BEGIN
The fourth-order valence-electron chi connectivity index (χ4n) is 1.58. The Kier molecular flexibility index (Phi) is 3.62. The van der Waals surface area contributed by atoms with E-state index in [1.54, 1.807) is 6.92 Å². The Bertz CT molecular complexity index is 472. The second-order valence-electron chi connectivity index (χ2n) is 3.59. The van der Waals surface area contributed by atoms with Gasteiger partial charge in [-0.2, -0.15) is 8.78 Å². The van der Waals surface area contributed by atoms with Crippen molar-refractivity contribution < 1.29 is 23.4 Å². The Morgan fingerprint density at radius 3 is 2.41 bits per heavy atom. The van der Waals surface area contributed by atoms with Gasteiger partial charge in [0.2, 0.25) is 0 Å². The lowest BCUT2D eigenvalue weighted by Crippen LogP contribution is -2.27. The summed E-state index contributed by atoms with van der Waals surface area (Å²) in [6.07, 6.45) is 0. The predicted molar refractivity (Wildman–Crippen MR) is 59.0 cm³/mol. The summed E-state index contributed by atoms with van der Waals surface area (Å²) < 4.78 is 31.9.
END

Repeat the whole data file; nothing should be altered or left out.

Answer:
The fourth-order valence-electron chi connectivity index (χ4n) is 1.58. The Kier molecular flexibility index (Phi) is 3.62. The van der Waals surface area contributed by atoms with E-state index in [1.54, 1.807) is 6.92 Å². The Bertz CT molecular complexity index is 472. The second-order valence-electron chi connectivity index (χ2n) is 3.59. The van der Waals surface area contributed by atoms with Gasteiger partial charge in [-0.2, -0.15) is 8.78 Å². The van der Waals surface area contributed by atoms with Crippen molar-refractivity contribution < 1.29 is 23.4 Å². The Morgan fingerprint density at radius 3 is 2.41 bits per heavy atom. The van der Waals surface area contributed by atoms with Gasteiger partial charge in [0.2, 0.25) is 0 Å². The lowest BCUT2D eigenvalue weighted by Crippen LogP contribution is -2.27. The summed E-state index contributed by atoms with van der Waals surface area (Å²) in [6.07, 6.45) is 0. The predicted molar refractivity (Wildman–Crippen MR) is 59.0 cm³/mol. The summed E-state index contributed by atoms with van der Waals surface area (Å²) < 4.78 is 31.9.